1966 - The Department of the Navy is reorganized into its present structure under the Chief of Naval Operations.
1967 - River Patrol Boats assist Operation Overload II in Rung Sat Zone, Vietnam.
1968 - Operation Coronado XII begins in Mekong Delta, Vietnam.
1994 - The Navy issues its first orders to women assigned aboard a combat ship - USS Eisenhower (CVN 69).

General Officer Announcements

The chief of staff, Air Force announced today the following assignments:

Maj. Gen. Noel T. Jones, director, strategic plans and assessment, U.S. Forces-Iraq, U.S. Central Command, Baghdad, Iraq, to director, operational capability requirements, deputy chief of staff for operations, plans and requirements, Headquarters U.S. Air Force, Pentagon, Washington, D.C.

Brig. Gen. Thomas J. Masiello, deputy assistant secretary for plans, programs and operations, Bureau of Political-Military Affairs, U.S. Department of State, Washington, D.C., to director of special programs, Office of the Under Secretary of Defense for Acquisition, Technology and Logistics, Pentagon, Washington, D.C.

Col. Linda R. Medler, who has been selected for the rank of brigadier general, deputy chief, information officer, Joint Staff, Pentagon, Washington, D.C., to assistant deputy director for net centric capabilities, J-8, Joint Staff, Pentagon, Washington, D.C.

Col. David R. Stilwell, who has been selected for the rank of brigadier general, special assistant to the deputy under secretary of the Air Force for international affairs, Washington, D.C., to defense attaché, Beijing, China, U.S. Pacific Command, Defense Intelligence Agency, Beijing, China.

Suicide Prevention Training Raises Awareness

By Mass Communication Specialist 1st Class Jennifer R. Hudson, Joint Base Charleston-Weapons Station Public Affairs

CHARLESTON, S.C. (NNS) -- Command suicide prevention coordinators attended Navy Suicide Awareness and Prevention Training at the Fleet and Family Readiness Center aboard Joint Base Charleston-Weapons Station, Feb. 23-24.

The training, sponsored by Navy Personnel Command (NPC) and Commander, Navy Region Southeast; was geared toward increasing suicide awareness and encouraging shipmates to take care of each other.

"Not one person is immune to suicide," said Cmdr. Linda Beede, NPC suicide prevention outreach coordinator. "Our goal is to heighten awareness and teach command coordinators how to identify early signs of suicide, so they can intervene early and hopefully save a person from taking their own life."

Day one of the two-day seminar offered peer-to-peer sessions for more than 180 instructors at the Navy Nuclear Power Training Command. Discussions were focused on the perspective that anyone, no matter their position in a command, can be on the first line of defense in preventing suicide.

Facilitators also worked with ombudsmen, the Navy's volunteer intermediaries between families and commands, to help them teach military spouses how to identify signs of suicide in their active duty loved ones.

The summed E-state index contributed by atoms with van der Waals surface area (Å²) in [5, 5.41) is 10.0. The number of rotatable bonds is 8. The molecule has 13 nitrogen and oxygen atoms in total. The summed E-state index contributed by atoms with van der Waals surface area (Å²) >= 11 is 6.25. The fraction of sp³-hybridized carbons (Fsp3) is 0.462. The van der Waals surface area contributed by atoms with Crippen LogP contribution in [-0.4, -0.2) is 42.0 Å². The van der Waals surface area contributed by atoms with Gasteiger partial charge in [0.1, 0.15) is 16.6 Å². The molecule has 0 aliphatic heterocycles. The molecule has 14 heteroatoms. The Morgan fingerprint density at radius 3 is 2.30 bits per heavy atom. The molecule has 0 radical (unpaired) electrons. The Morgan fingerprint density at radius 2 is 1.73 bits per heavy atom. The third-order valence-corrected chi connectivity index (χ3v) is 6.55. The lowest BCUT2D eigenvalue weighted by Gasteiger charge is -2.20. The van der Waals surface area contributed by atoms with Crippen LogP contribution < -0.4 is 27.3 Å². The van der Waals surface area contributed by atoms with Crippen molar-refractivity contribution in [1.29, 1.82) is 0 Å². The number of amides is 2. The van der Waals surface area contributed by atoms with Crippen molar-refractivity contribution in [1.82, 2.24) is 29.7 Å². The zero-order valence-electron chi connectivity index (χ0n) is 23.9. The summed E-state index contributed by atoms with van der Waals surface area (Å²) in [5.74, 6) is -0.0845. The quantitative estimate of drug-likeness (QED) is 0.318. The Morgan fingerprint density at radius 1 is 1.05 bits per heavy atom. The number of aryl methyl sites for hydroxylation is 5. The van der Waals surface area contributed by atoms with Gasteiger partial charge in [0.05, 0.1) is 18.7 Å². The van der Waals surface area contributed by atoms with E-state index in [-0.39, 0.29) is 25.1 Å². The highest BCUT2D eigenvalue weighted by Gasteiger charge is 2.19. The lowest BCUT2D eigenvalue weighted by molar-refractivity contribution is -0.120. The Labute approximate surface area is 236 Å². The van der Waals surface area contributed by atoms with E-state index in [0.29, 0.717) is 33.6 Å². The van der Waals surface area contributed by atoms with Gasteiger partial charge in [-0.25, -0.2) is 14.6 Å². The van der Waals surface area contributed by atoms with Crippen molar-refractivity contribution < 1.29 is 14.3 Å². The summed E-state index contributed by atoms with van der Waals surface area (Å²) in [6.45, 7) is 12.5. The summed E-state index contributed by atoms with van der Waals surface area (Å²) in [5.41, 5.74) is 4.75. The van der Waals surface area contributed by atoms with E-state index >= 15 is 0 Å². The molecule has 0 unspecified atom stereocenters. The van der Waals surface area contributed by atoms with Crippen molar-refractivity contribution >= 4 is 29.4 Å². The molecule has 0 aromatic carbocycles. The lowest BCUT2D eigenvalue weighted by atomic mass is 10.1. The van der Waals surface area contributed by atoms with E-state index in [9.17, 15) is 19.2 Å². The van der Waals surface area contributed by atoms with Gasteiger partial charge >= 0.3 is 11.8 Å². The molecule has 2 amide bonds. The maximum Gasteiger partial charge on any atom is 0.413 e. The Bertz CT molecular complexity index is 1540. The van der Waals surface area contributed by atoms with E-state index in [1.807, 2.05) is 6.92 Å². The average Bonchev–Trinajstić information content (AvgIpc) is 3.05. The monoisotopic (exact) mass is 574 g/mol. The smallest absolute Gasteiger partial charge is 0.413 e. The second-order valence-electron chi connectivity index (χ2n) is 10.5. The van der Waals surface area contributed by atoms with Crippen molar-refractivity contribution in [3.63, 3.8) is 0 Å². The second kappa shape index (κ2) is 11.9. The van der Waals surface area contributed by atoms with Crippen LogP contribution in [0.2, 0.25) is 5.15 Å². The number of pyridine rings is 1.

Day two of the training focused on the weapons station's suicide prevention coordinators, enabling them to design their own suicide prevention programs for their respective commands.

"Anyone, regardless of gender, religion, age or rank can be a suicide risk," said Beede. "Each Sailor is that first line of defense, so it is important for Sailors to be able to recognize the warning signs - withdrawal, depression, anger, anxiety, mood changes or talk of suicide. Get involved. Do not let rank interfere when taking care of each other."

The Navy's ACT program promotes three factors in dealing with individuals who may be contemplating suicide; Ask, Care, Treat.

"Ask simply means to ask a person how they are doing," said Beede. "If you see something is bothering a person or they seem to be under more stress than usual, try opening up lines of communication to get them to talk. Asking is always the starting point.
"From there, offer them hope by letting them know there are people who care and are willing to help," she explained. "Finally we want to provide them with the help and care they will need, whether it's a counselor or a chaplain, to get them through whatever they may be dealing with."

Beede said stress can be caused by many different things including financial and economic problems, relationship issues or even job situations. Extreme levels of stress can contribute to a person feeling overwhelmed and ultimately to taking their own life.

"The taking of one's life is one life too many," said Steve Holton, course facilitator. "The key to reducing the numbers of suicides is being proactive and getting help to an individual before the stressors become overwhelming. Early intervention helps keep the circumstances surrounding the at-risk person from spiraling out of control."

According to the training, suicide prevention has the most impact when the initial signs start to manifest themselves; however, most people do not recognize these behaviors as destructive or even dangerous.

"Our most valued resource in the Navy is our Sailors; the ones who defend our country and fight for our freedom," said Naval Health Clinic Charleston Suicide Prevention Coordinator, Cmdr. Keith Goldston. "However, many of these same Sailors go through tremendous amounts of stress, whether it is job related or not, which can affect them not only as a Sailor, but as a person.

"Take care of each other," he continued. "A command is only as strong as their Sailors, and we need all Sailors to be at their full capability to execute the Navy's mission."